Friday, February 15, 2013
Canada - MUHC’s Kuwait case not “medical tourism”
MONTREAL - The surgeons of the McGill University Health Centre take umbrage at the recent critical statements in the local media about our care for a critically ill Kuwaiti woman in 2011 (Gazette, Feb. 2: “Kuwait deal uses MUHC doctors and nurses”).
Our surgeons are dedicated to providing world-class care to the Quebec community, teaching the next generation of surgeons and developing new knowledge through research that will directly benefit our patients. Based on our success in these efforts, we are recognized around the world for our expertise and the quality of care we provide. We are proud to have recruited and retained clinicians of the highest calibre, dedicated to living in Quebec and working at McGill teaching hospitals.
The Kuwait educational program, supported by Montreal Medical International and briefly described in The Gazette last weekend, came about as a result of our international reputation and our long-standing openness to training physicians from around the world. The collaboration has helped improve the standard of care for patients in Kuwait, and has provided much-needed funds to our hospital. Over the three years that the program has been in place, we have accepted only one patient for treatment at the MUHC. This was a truly life-saving operation on a critically ill young woman that could not have been done in Kuwait. To provide care for this young lady, we used unscheduled operating-room time and an empty bed for the post-operative care, resources that could not be used otherwise because of government funding constraints. The revenue generated from this single operation was then allocated to the budget used for care of Quebec citizens.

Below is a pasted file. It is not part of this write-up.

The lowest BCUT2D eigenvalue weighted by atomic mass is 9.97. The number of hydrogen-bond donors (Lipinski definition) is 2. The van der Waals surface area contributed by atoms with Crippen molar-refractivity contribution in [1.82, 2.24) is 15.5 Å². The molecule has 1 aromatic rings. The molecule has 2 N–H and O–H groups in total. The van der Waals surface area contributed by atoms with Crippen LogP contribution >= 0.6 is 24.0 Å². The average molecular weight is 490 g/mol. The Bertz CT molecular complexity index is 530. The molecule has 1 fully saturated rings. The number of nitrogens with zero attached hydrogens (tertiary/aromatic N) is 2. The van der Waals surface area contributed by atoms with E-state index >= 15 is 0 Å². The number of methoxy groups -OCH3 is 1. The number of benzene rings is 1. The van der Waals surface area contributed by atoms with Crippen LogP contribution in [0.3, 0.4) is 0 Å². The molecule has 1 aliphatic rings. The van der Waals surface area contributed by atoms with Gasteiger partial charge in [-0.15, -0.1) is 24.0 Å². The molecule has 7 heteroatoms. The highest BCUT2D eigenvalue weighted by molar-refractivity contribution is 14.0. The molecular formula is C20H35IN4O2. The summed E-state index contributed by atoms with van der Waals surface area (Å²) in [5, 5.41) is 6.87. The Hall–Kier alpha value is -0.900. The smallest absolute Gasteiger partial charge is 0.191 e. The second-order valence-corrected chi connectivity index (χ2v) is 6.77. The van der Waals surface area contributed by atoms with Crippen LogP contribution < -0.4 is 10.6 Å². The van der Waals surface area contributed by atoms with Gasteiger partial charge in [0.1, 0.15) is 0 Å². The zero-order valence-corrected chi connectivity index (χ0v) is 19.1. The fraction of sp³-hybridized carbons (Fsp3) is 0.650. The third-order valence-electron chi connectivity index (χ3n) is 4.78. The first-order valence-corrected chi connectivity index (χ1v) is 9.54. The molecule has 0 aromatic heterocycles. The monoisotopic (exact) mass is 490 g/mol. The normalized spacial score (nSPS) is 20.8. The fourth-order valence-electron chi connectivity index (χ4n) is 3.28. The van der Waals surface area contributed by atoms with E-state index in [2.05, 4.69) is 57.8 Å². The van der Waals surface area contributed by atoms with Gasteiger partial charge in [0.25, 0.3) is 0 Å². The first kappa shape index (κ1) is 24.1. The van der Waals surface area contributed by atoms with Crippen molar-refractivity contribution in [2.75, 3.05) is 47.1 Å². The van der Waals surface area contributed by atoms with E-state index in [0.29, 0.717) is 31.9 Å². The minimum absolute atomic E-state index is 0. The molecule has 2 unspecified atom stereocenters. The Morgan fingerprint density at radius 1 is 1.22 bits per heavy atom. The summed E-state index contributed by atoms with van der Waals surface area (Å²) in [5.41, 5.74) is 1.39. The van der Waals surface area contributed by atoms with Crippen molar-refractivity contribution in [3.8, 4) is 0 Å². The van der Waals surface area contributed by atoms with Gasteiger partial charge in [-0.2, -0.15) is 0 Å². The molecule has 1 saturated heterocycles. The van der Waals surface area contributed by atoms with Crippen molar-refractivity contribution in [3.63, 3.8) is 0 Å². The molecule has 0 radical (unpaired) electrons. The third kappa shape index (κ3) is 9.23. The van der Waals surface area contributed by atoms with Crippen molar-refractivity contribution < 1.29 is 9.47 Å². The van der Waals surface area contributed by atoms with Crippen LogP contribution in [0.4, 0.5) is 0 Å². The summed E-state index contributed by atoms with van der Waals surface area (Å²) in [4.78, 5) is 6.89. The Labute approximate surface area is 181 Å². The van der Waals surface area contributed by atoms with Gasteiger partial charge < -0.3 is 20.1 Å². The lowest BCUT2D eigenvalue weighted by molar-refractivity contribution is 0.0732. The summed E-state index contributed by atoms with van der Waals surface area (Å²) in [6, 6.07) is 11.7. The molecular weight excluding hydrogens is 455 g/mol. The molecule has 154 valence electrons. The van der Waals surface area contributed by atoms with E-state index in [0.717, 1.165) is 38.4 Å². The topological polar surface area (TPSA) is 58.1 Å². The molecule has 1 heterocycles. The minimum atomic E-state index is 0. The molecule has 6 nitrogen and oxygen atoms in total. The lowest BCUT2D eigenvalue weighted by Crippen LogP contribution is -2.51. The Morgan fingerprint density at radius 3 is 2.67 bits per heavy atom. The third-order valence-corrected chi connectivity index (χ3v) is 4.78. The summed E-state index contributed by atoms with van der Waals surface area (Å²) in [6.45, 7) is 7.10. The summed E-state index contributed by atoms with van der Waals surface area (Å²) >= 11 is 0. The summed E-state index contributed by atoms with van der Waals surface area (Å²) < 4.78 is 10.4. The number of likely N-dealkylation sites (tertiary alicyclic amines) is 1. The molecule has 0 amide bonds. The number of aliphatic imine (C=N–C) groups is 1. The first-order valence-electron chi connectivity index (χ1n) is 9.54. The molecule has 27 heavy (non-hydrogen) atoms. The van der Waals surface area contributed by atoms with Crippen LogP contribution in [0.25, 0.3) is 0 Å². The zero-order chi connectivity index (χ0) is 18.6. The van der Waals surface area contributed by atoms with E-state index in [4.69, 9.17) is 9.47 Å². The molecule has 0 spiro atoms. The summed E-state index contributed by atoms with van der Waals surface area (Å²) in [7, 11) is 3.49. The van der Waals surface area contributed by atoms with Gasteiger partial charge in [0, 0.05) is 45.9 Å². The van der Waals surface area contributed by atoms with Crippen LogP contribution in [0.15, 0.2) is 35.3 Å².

We all recognize that our health-care resources are severely limited. Our funding system does not reward quality, nor do we receive funding appropriate to the complexity of the clinical problems referred for our care. The opportunity to provide life-saving care to this one foreign patient was a win-win proposition that also benefitted the community to which we are dedicated.
This is not unique. We constantly read about compassionate care given to foreign children and adults in our province and by other leading medical centres around the world.
There is a great distinction between our care for a single patient in dire need and “medical tourism.”As Wikipedia puts it, “medical tourism is defined as patient movement from highly developed nations to less developed areas of the world for medical care by bypassing services offered in their own communities. Medical tourism is different from the traditional model of international medical travel where patients generally journey from less developed nations to major medical centres in highly developed countries for medical treatment that is unavailable in their own communities.”
It is a great disappointment that this compassionate act has been reported in such an unfair and unprofessional way.
GERALD M. FRIED
Dr. Gerald Fried is surgeon-in-chief at the McGill University Health Centre.